November 20, 2012

Fatal Maine plane crash raises new questions on safety

Small airport operations are run by the employees and pilots themselves. Most of the time, the system works.

By Eric Russell erussell@pressherald.com
Staff Writer

The collision between a plane and a pickup truck that killed three men Friday at Knox County Regional Airport has sparked discussion among pilots and aviation experts about safety procedures at small airports.

At the regional airport in Owls Head, there is no tower or air traffic controller to tell pilots when to land or take off. Radio communication between people in aircraft and other vehicles is encouraged, but not required. The only real regulation of airport operations is by the pilots and airport employees themselves.

So, why aren't there more crashes or close calls at small airports?

"That's a good question," said Phil Csoros, a Maine native who is a commercial pilot based in Texas. "As the pilot in command, it's your responsibility to ensure that the runway is clear before you land or take off. But if any other vehicle is on the runway, they need to stop and look. There is still a lot about this (crash) we don't know."

Maine pilots and aviation experts were reluctant to speculate Monday about exactly what happened or who might have been at fault.

What is known is that late Friday afternoon, a Cessna 172 piloted by 24-year-old William "B.J." Hannigan III of Portland hit a pickup truck on the runway during takeoff. The plane got airborne briefly but crashed into trees near the airport and burst into flames.

Hannigan and his two passengers -- David Cheney, 22, of Beverly, Mass., and Marcelo Rugini, 24, of Brazil -- were killed.

Hannigan and Cheney were fraternity brothers at the University of Maine along with Rugini, who was an exchange student at the university.

The driver of the truck, Stephen Turner, 62, of Camden, was not injured. Turner is a pilot and an employee of Penobscot Island Air, which is based at Knox County Regional Airport.

The crash was the 16th at the airport in the last 40 years and the fourth fatal crash, according to the National Transportation Safety Board. The deadliest plane crash in state history happened at the airport in 1979, when a passenger plane from Boston went down and 17 people died.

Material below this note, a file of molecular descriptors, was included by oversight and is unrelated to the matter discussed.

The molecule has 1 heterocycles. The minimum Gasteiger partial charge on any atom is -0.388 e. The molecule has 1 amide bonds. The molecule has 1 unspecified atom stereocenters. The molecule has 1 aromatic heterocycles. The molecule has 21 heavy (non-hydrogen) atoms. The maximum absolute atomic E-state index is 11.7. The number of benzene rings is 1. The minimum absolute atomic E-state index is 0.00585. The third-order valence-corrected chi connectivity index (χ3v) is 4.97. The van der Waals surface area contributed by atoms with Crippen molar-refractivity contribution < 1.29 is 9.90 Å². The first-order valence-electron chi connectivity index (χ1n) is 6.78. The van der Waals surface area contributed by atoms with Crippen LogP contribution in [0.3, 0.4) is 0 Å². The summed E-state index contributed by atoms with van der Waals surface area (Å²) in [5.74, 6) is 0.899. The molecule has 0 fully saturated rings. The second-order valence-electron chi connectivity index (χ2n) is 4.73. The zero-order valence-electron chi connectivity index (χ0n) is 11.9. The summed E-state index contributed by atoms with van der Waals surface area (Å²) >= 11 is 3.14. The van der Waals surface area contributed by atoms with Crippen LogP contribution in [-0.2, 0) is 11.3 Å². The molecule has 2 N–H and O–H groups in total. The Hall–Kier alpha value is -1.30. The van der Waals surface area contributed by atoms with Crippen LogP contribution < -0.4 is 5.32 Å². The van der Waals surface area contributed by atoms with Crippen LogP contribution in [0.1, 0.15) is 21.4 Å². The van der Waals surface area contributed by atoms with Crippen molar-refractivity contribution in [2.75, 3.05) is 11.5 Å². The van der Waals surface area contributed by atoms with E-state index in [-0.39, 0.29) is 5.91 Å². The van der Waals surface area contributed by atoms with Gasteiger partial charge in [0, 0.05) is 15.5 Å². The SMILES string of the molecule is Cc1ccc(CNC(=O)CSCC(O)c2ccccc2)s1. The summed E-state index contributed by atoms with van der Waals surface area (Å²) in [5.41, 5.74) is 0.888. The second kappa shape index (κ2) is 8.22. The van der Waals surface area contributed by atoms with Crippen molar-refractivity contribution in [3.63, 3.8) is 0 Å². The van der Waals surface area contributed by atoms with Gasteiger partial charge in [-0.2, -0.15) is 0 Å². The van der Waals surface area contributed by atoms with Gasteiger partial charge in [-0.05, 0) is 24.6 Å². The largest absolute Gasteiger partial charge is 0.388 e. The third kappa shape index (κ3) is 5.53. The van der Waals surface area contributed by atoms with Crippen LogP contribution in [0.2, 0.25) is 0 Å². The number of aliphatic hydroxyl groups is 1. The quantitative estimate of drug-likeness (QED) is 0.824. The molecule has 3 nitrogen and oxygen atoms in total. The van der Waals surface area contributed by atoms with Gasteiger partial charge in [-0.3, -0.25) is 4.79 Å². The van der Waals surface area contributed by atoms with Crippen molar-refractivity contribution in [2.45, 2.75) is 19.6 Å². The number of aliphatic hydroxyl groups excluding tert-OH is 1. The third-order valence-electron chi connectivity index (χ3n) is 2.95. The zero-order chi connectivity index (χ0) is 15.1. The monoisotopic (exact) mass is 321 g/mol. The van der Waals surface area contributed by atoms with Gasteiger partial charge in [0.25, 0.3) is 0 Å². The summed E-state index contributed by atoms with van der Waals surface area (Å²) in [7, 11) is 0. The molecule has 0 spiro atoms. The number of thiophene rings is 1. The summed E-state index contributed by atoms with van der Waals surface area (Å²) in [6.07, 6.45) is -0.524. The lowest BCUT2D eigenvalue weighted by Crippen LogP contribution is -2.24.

By comparison, Bar Harbor-Trenton Regional Airport, which is similar in size and accommodates both general aviation and commercial flights, has had 11 crashes in the last 40 years, two of them fatal.

The Augusta State Airport, which is slightly larger and busier than Knox County Regional Airport, has had 39 crashes since 1962, four of them fatal.

The NTSB is investigating Friday's crash, but it will likely be at least six months before its report is released.

Jeff Northgraves, director of Knox County Regional Airport, said it's not uncommon for vehicles to be on the runway, and Turner had clearance to be there.

People in vehicles on the ground are supposed to communicate with planes and vice versa, but that doesn't always happen. Turner had a radio in his truck, Northgraves said, but it's not clear if it was turned on. It's also not clear if Hannigan's plane had a radio or if the pilot used it.

The crash occurred around 4:40 p.m., after sunset. Northgraves said the truck did not appear to have what is known as a beacon light, which is usually standard on airport ground vehicles.

Conditions at Knox County Regional Airport are similar to those at almost every other small airport in the country, experts said.

When tragedies happen there is a tendency to blame procedures, Csoros said, but most of the time they work.

"We all drive vehicles, but few of us fly," he said. "If you are going to operate an aircraft or a vehicle to cross a runway, you have training. Just because it's not controlled by an air traffic controller doesn't mean it's not safe.

(Continued on page 2)

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Dave Cheney

  


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